Every once in a while the Universe gives birth to visionaries. Someone who can shine light on a space that until then the human species knew little about. A space that needed celebration, that needed to be discovered, explored and understood, and a space that needed some desperate attention.
So, as I was busy discovering the greens and the browns, and went around sharing my experiences of my jungle explorations, my love for rainforests and how I am the earth, and how my wish is to see it all (and blah, blah), in 2010 I heard Dr. Sylvia Earle’s Ted talk and quite simply put – I had goose bumps. I listened to it again and again, until just about all her words echoed in my years. As I dug into the internet to read more about her, she said something in one of her interviews that rang deep in my ears – you cannot claim to have seen the Earth, if you have not seen 70% of what it is made up of.
This indeed was a small awakening in my life’s journey of exploring nature.
Who is Dr. Sylvia Earle?
New Yorker and the New York Times have called her, `Her Deepness’, Library of Congress called her the `Living Legend’ and the Time magazine, `Hero for the Planet.’
An American marine biologist, explorer, author and lecturer, her experience and her achievements can fill up more than two pages. As she stands as one of the pioneers of the `Big Blue Jobs’ (it’s no where a Little Brown Job), she has led more than a hundred expeditions and logged more than 7000 hours underwater, even setting a record for solo diving in 1000 –meter depth. She has authored more than 190 scientific papers, lectured in over 80 countries, and appeared in hundreds of radio and television productions. In her 2009 Ted Talk she expressed her wish to protect the oceans and put out an invite to the audience to join her in protecting the vital blue heart of the planet. With the Ted Prize, she established Mission Blue, a global network of marine protected areas, calling them the `Hope Spots’. Her relentless effort to monitor the health of the oceans and bring attention to the urgency with which we need to protect and conserve the `blue and its species’ is mighty infectious. Travelling 300,000 miles a year, heading for distant ocean research sites, and working on ongoing projects with the National Geographic Society, `Her Deepness’ is only 80 years old.
When I watched her talk, my need to see, experience and understand what’s in the deep there, that we do not see everyday except for the surface blue (or the grey, in Mumbai) took a strong birth in me. Having nurtured a slight fear of swimming in in the deep, though I love the ocean(waist deep), I decided that if I truly loved the earth, I needed to know what the 70% was all about. So I went back to the pool, started swimming and getting as comfortable as I could in the waters. And finally enrolled into a diving course. On my very first dive in the Andamans, we spotted a baby manta – which in my heart I dedicated to Dr. Sylvia Earle. There was more to come, more that I discovered, more that I explored and more that I experienced. It was not about wanting to `dive’. It was not the sport that interested me. It was to understand the blue habitat, witness the flora and fauna in this habitat, become aware of its beauty and fragility all at once. It was to be able to feel that experience within me, as I read about the diversity of species in the oceans, the conservation work happening, and be able to directly relate to it.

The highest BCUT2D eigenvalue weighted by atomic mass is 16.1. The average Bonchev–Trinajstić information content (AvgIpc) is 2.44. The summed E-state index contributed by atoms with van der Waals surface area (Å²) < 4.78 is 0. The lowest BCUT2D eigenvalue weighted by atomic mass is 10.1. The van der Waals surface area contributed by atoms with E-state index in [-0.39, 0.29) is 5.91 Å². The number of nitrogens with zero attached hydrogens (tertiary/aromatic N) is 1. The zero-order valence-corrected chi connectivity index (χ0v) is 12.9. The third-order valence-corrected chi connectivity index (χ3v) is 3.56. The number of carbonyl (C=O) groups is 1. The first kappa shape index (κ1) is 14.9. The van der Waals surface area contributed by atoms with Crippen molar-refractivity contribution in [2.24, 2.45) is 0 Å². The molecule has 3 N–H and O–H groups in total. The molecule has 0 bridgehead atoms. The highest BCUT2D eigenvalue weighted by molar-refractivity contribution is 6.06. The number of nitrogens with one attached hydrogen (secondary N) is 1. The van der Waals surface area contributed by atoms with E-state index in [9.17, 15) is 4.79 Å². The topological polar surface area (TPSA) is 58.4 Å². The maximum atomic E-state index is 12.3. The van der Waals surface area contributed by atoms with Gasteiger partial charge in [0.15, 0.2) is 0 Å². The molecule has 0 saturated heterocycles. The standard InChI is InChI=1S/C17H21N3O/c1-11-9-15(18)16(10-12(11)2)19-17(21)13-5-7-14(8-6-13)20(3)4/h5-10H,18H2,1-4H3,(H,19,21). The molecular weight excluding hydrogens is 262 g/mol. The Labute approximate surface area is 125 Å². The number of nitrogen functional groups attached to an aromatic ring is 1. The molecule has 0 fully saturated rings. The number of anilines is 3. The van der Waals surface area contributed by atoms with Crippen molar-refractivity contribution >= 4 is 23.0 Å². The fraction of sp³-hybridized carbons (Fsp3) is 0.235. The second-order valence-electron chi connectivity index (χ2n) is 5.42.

I am not a fish in water, and have done just about 17 dives with the help of some amazing instructors. But I know and understand today what animals in water truly looks like. I know how sharks can go around us with grace and elegance. I know how the coral reefs is a biodiversity hot spot. I know how small I am in the world of blue. I know how vulnerable I feel in that wide blue sea. And how much more vulnerable they must be feeling with our interference. I was visiting their home, and the creatures welcomed me. I was exploring their habitat, and they swum around me. I was experiencing their space, and they entertained and engaged me with their bright colours, with their curiosity, with their calmness, with their brilliant dazzling show. How much more blessed can I be? And will I do whatever I can to safeguard them to the best of my ability? Of course I will.
Her wonderful quote: “Sharks are beautiful animals, and if you’re lucky enough to see lots of them, that means that you’re in a healthy ocean. You should be afraid if you are in the ocean and don’t see sharks” – this echoed in me as I explored the different waters during my dives.